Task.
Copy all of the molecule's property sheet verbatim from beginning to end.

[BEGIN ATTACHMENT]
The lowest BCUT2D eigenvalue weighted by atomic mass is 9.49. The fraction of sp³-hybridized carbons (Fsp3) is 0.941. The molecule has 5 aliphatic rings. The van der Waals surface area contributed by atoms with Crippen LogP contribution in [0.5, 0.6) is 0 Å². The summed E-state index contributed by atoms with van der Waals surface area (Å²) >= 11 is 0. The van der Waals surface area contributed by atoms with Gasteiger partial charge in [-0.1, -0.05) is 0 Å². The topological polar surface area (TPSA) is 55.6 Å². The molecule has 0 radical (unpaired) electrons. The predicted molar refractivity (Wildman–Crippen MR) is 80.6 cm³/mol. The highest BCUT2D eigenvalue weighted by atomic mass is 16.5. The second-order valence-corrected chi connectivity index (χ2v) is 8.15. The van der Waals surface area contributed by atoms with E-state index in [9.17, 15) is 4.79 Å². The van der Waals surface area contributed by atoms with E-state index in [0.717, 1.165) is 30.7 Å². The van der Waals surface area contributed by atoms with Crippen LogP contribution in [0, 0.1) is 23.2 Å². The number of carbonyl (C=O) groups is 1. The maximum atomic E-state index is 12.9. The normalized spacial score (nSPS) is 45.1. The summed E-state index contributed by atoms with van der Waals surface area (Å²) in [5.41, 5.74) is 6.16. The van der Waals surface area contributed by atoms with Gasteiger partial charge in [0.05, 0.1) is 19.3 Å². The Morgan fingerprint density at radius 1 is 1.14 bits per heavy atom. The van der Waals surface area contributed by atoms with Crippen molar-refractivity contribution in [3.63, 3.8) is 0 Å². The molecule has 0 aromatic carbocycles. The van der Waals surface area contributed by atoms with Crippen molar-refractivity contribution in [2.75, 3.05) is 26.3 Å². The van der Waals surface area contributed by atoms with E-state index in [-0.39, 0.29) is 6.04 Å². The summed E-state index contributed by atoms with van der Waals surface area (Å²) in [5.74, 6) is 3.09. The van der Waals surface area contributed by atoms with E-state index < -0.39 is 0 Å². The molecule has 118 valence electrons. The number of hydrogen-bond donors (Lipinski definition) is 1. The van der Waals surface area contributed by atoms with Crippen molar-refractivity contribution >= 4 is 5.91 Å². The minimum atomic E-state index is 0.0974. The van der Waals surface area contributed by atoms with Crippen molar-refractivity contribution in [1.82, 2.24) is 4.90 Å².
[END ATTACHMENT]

The lowest BCUT2D eigenvalue weighted by atomic mass is 9.49. The fraction of sp³-hybridized carbons (Fsp3) is 0.941. The molecule has 5 aliphatic rings. The van der Waals surface area contributed by atoms with Crippen LogP contribution in [0.5, 0.6) is 0 Å². The summed E-state index contributed by atoms with van der Waals surface area (Å²) >= 11 is 0. The van der Waals surface area contributed by atoms with Gasteiger partial charge in [-0.1, -0.05) is 0 Å². The topological polar surface area (TPSA) is 55.6 Å². The molecule has 0 radical (unpaired) electrons. The predicted molar refractivity (Wildman–Crippen MR) is 80.6 cm³/mol. The highest BCUT2D eigenvalue weighted by atomic mass is 16.5. The second-order valence-corrected chi connectivity index (χ2v) is 8.15. The van der Waals surface area contributed by atoms with E-state index in [9.17, 15) is 4.79 Å². The van der Waals surface area contributed by atoms with E-state index in [0.717, 1.165) is 30.7 Å². The van der Waals surface area contributed by atoms with Crippen LogP contribution in [0, 0.1) is 23.2 Å². The number of carbonyl (C=O) groups is 1. The maximum atomic E-state index is 12.9. The normalized spacial score (nSPS) is 45.1. The summed E-state index contributed by atoms with van der Waals surface area (Å²) in [5.41, 5.74) is 6.16. The van der Waals surface area contributed by atoms with Gasteiger partial charge in [0.05, 0.1) is 19.3 Å². The Morgan fingerprint density at radius 1 is 1.14 bits per heavy atom. The van der Waals surface area contributed by atoms with Crippen molar-refractivity contribution in [3.63, 3.8) is 0 Å². The molecule has 0 aromatic carbocycles. The van der Waals surface area contributed by atoms with Crippen molar-refractivity contribution in [2.75, 3.05) is 26.3 Å². The van der Waals surface area contributed by atoms with E-state index in [-0.39, 0.29) is 6.04 Å². The summed E-state index contributed by atoms with van der Waals surface area (Å²) in [5.74, 6) is 3.09. The van der Waals surface area contributed by atoms with E-state index < -0.39 is 0 Å². The molecule has 118 valence electrons. The number of hydrogen-bond donors (Lipinski definition) is 1. The van der Waals surface area contributed by atoms with Crippen molar-refractivity contribution >= 4 is 5.91 Å². The minimum atomic E-state index is 0.0974. The van der Waals surface area contributed by atoms with Crippen molar-refractivity contribution in [1.82, 2.24) is 4.90 Å².